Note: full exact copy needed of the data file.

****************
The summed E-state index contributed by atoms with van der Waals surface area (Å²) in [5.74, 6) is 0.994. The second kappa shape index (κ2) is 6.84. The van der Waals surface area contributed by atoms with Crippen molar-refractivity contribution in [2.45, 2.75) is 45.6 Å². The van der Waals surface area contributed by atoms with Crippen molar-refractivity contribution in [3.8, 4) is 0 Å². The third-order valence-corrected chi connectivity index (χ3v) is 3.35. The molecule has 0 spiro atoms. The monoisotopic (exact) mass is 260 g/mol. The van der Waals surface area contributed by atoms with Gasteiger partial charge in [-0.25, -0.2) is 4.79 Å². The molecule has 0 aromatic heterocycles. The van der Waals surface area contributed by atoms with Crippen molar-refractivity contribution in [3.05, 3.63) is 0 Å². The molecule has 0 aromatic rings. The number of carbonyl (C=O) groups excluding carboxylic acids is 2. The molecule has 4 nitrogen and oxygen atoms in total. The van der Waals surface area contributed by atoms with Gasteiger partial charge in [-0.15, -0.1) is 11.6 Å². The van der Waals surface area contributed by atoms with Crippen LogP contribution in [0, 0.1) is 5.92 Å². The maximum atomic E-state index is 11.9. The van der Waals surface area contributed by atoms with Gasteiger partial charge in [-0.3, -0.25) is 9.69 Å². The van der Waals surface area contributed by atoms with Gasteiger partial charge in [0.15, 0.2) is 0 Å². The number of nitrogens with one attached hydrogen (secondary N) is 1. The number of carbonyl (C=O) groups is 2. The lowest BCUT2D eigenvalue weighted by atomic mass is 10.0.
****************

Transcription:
The summed E-state index contributed by atoms with van der Waals surface area (Å²) in [5.74, 6) is 0.994. The second kappa shape index (κ2) is 6.84. The van der Waals surface area contributed by atoms with Crippen molar-refractivity contribution in [2.45, 2.75) is 45.6 Å². The van der Waals surface area contributed by atoms with Crippen molar-refractivity contribution in [3.8, 4) is 0 Å². The third-order valence-corrected chi connectivity index (χ3v) is 3.35. The molecule has 0 spiro atoms. The monoisotopic (exact) mass is 260 g/mol. The van der Waals surface area contributed by atoms with Gasteiger partial charge in [-0.25, -0.2) is 4.79 Å². The molecule has 0 aromatic heterocycles. The van der Waals surface area contributed by atoms with Crippen molar-refractivity contribution in [3.05, 3.63) is 0 Å². The molecule has 0 aromatic rings. The number of carbonyl (C=O) groups excluding carboxylic acids is 2. The molecule has 4 nitrogen and oxygen atoms in total. The van der Waals surface area contributed by atoms with Gasteiger partial charge in [-0.15, -0.1) is 11.6 Å². The van der Waals surface area contributed by atoms with Crippen LogP contribution in [0, 0.1) is 5.92 Å². The maximum atomic E-state index is 11.9. The van der Waals surface area contributed by atoms with Gasteiger partial charge in [-0.3, -0.25) is 9.69 Å². The van der Waals surface area contributed by atoms with Gasteiger partial charge in [0.15, 0.2) is 0 Å². The number of nitrogens with one attached hydrogen (secondary N) is 1. The number of carbonyl (C=O) groups is 2. The lowest BCUT2D eigenvalue weighted by atomic mass is 10.0.